The recoil from her broadside guns forced Minnesota further upon the mud bank. All night tugs worked to haul her off, but to no avail. However, during the night USS Monitor arrived. "All on board felt we had a friend that would stand by us in our hour of trial," wrote Captain Gershom Jacques Van Brunt, the vessel's commander, in his official report the day after the engagement.[4] Early the next morning Virginia reappeared. As the range closed, Monitor, steaming between Minnesota and the iron-clad, fired gun after gun, and Virginia returned fire with whole broadsides, neither with much apparent effect. Virginia, finding she could not hurt Monitor, turned her attention to Minnesota, who answered with all guns.[3] Virginia fired from her rifled bow gun a shell which passed through the chief engineer's stateroom, through the engineers' mess room, amidships, and burst in the boatswain's room, exploding two charges of powder, starting a fire which was promptly extinguished.

At midday Virginia withdrew toward Norfolk, and the Union Navy resumed its efforts to refloat Minnesota. Early the next morning steamer S. R. Spaulding and several tugs managed to refloat the frigate, and she anchored opposite Fort Monroe for temporary repairs.

Seven African-American sailors manned the forward gun of the vessel. This black crew mustered in at Boston, Massachusetts, and included William Brown, Charles Johnson, George Moore, George H. Roberts, George Sales, William H. White and Henry Williams.[4]

During the two-day engagement, Minnesota shot off 78 rounds of 10-inch solid shot; 67 rounds of 10-inch solid shot with 15-second fuse; 169 rounds of 9-inch solid shot; 180 9-inch shells with 15-second fuse; 35 8-inch shells with 15-second fuse and 5,567.5 pounds of service powder.[4]

Battles of Fort Fisher[edit]

For the next few years she served as flagship of the North Atlantic Blockading Squadron. During the Battle of Suffolk on 14 April 1863, four of Minnesota's sailors, Coxswains Robert Jordan and Robert B. Wood and Seamen Henry Thielberg and Samuel Woods, earned the Medal of Honor while temporarily assigned to the USS Mount Washington.[5] While anchored off Newport News on 9 April 1864, Minnesota was attacked by Confederate torpedo boat Squib, which exploded a torpedo charge alongside without causing damage and escaped.

On 24 and 25 December, Minnesota took part in amphibious operations at Fort Fisher which guarded Wilmington, North Carolina (the First Battle of Fort Fisher). During the landings she took a position about a mile from the fort and laid down a devastating barrage on the Confederate stronghold. However, General Benjamin F. Butler withdrew his troops, nullifying the gains won by the joint Army-Navy effort. Three weeks later the Union Navy returned Federal Troops, now commanded by the more vigorous General Alfred Terry, to Fort Fisher (the Second Battle of Fort Fisher). A landing force of 240 men from Minnesota, covered by a barrage from their own ship, participated in the successful assault. This operation closed Wilmington, denying the Confederacy the use of this invaluable port.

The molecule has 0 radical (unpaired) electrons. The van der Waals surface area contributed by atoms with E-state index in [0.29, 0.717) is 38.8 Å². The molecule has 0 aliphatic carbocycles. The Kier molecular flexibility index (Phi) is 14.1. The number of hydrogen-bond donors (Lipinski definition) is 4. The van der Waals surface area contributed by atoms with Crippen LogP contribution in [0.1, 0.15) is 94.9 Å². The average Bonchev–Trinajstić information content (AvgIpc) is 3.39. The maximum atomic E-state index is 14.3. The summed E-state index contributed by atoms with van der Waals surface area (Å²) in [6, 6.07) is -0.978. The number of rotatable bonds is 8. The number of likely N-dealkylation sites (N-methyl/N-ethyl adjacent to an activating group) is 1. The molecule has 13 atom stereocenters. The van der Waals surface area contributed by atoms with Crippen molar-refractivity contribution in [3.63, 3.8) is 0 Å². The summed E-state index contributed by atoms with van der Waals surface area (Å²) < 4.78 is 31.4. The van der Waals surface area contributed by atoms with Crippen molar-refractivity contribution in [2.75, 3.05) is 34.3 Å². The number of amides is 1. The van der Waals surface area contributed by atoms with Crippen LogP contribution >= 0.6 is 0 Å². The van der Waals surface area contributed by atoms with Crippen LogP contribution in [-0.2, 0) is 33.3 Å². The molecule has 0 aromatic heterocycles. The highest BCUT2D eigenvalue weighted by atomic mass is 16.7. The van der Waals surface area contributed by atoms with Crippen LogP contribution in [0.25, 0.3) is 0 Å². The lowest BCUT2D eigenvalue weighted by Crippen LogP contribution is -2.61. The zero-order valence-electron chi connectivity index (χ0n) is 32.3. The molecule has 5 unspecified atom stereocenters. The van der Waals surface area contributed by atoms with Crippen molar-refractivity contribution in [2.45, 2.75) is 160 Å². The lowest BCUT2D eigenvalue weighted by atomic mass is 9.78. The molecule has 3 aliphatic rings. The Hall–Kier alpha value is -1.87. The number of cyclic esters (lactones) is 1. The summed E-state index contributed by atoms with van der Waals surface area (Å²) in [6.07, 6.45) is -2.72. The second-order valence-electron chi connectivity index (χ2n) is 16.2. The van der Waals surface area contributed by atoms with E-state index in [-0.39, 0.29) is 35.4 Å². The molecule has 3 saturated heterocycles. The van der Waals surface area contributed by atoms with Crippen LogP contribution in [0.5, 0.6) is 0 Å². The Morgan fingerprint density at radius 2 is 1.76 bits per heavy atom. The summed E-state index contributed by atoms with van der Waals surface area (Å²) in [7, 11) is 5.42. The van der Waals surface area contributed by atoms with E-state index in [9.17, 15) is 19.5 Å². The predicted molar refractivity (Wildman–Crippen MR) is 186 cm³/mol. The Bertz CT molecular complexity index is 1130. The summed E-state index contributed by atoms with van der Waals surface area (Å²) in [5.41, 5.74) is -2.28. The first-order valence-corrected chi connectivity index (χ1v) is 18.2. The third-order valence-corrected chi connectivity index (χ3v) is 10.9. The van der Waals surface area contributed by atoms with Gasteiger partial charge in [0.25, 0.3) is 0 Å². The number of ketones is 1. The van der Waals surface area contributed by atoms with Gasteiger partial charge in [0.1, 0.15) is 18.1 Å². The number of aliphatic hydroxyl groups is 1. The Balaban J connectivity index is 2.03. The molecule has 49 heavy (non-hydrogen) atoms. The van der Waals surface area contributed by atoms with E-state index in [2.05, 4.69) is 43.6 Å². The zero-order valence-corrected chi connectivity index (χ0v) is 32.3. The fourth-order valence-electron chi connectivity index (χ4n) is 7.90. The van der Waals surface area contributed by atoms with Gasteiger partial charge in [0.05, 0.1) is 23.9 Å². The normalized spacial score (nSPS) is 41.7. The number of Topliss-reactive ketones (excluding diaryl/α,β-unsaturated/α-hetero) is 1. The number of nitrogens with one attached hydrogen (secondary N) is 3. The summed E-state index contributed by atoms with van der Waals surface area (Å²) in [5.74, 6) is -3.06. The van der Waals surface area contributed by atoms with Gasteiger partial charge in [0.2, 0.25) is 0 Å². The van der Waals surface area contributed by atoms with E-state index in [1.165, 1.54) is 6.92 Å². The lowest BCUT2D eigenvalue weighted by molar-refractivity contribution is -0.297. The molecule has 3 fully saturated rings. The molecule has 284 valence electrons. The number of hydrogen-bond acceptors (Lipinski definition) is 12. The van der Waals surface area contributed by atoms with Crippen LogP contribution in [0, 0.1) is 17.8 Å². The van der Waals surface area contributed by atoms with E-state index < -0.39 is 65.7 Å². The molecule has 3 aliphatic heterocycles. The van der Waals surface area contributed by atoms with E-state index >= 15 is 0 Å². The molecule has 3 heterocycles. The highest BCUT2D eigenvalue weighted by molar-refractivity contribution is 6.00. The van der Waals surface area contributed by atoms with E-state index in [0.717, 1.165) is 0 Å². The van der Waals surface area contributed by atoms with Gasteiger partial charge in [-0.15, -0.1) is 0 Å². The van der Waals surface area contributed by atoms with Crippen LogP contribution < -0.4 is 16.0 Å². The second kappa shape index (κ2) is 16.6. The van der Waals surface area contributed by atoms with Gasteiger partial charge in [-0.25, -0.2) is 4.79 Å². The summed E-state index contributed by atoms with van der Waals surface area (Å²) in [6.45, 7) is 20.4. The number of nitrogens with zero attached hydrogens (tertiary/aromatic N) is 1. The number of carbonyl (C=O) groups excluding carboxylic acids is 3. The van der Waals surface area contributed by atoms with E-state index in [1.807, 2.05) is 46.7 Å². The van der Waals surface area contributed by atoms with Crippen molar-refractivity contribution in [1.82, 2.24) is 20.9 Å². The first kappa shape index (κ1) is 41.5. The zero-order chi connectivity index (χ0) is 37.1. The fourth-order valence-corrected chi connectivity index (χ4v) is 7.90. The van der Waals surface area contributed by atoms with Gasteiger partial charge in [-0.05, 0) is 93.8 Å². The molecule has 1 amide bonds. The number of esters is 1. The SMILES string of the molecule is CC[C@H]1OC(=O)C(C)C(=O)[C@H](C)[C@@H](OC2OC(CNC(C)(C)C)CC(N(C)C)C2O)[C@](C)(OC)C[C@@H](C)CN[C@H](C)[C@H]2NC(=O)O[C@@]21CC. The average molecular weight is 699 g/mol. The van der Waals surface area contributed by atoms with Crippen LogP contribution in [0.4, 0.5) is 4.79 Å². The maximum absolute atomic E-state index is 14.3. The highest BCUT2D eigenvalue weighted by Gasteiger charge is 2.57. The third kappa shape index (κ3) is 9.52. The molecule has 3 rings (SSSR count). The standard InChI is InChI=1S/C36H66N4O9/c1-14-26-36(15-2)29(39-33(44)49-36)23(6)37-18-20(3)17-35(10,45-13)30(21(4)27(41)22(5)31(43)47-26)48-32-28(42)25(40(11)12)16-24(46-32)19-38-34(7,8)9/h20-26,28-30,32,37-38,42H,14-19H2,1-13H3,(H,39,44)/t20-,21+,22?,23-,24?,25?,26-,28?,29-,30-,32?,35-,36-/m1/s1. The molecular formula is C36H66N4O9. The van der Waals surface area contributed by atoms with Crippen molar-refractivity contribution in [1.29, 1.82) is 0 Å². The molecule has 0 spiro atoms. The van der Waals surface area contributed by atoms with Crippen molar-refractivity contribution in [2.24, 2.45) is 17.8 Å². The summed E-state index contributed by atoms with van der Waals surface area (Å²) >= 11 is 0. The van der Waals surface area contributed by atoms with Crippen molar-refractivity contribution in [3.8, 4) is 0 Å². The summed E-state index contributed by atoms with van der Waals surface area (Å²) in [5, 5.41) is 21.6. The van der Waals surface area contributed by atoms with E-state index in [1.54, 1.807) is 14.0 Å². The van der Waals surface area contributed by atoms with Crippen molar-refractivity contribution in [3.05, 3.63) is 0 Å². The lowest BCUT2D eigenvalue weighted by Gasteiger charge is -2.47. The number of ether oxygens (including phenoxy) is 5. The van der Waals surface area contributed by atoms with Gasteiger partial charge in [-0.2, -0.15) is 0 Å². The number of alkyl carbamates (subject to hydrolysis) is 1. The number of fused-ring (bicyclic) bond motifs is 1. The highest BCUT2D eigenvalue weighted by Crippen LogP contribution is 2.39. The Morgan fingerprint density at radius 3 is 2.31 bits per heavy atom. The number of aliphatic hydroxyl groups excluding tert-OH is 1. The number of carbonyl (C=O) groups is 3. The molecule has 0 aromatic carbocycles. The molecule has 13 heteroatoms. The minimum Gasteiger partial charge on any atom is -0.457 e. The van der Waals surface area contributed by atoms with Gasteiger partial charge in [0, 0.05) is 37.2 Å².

During the Second Battle of Fort Fisher, nine sailors and Marines from the Minnesota earned the Medal of Honor as part of the landing party which assaulted the fort. The nine men were:[6][7]

Prizes[edit]

Date[1] Prize Name[1] Gross Proceeds Costs and Expenses Amount for Distribution Where Adjudicated Sent to 4th Auditor for Distribution Vessels Entitled to Share
14 May 1861 Mary Willis Released[8][9]
14 May 1861 North Carolina
15 May 1861 J.H. Etheridge Released[10][9]
15 May 1861 William Henry Released[10][9]
15 May 1861 William & John Released[9]
15 May 1861 Mary Released[9]
15 May 1861 Industry
15 May 1861 Belle Conway Released[10][9]
17 May 1861 Star
17 May 1861 Crenshaw
17 May 1861 Almira Ann
20 May 1861 Hiawatha
20 May 1861 Tropic Wind
22 May 1861 Arcola
25 May 1861 Pioneer
27 May 1861 Iris
27 May 1861 Catherine
26 Jun 1861 Sally Magee
1 Jul 1861 Sally Mears
10 Jul 1861 Amy Warwick
11 Jan 1864 Vesta destroyed[1]
11 Jan 1864 Ranger destroyed[1]

Later service[edit]

Ordered to Portsmouth, New Hampshire, Minnesota was decommissioned on 16 February 1865. She was recommissioned on 3 June 1867 and made a cruise with midshipmen to Europe. She was placed in ordinary at the New York Navy Yard on 13 January 1868. Recommissioned on 12 June 1875, she remained at the New York Navy Yard as a gunnery and training ship for naval apprentices.

In 1881 she was transferred to Newport, Rhode Island where she served as the flagship of the US Navy Training Squadron. From 1881 to 1884 she was commanded by Captain Stephen Luce who founded the Naval War College in 1884. The warship took part in dedication ceremonies for the Brooklyn Bridge on 24 May 1883.

Three sailors assigned to Minnesota were awarded the Medal of Honor during this period: Captain of the Top William Lowell Hill and Ship's Cook Adam Weissel for rescuing fellow sailors from drowning in separate 1881 incidents, and Second Class Boy John Lucy for his actions during a fire at the Castle Garden immigration facility in 1876.[11]

In October 1895, Minnesota was loaned to the Massachusetts Naval Militia, continuing that duty until August 1901 when she was sold to Thomas Butler & Company of Boston. She eventually was burned to salvage her iron fittings at Eastport, Maine.

See also[edit]

References[edit]

• Silverstone, Paul H. Warships of the Civil War Navies Naval Institute Press, Annapolis, MD, 1989, ISBN 0-87021-783-6.

  1. ^ a b c d e f g h i j k Silverstone, Warships, p. 28.
  2. ^ Evans, Mark L. (10 August 2015). "USS Minnesota I (Frigate)". The Navy Department Library (online). Dictionary of American Naval Fighting Ships. Washington D.C.: Naval History and Heritage Command. Retrieved 20 August 2022. Displacement 3,307; length 264' 8½"; beam 51'4"; draft 23'4"; speed 9¼ knots; complement 540; armament one 10-inch smoothbore, 26 9-inch, 14 8-inch; class Minnesota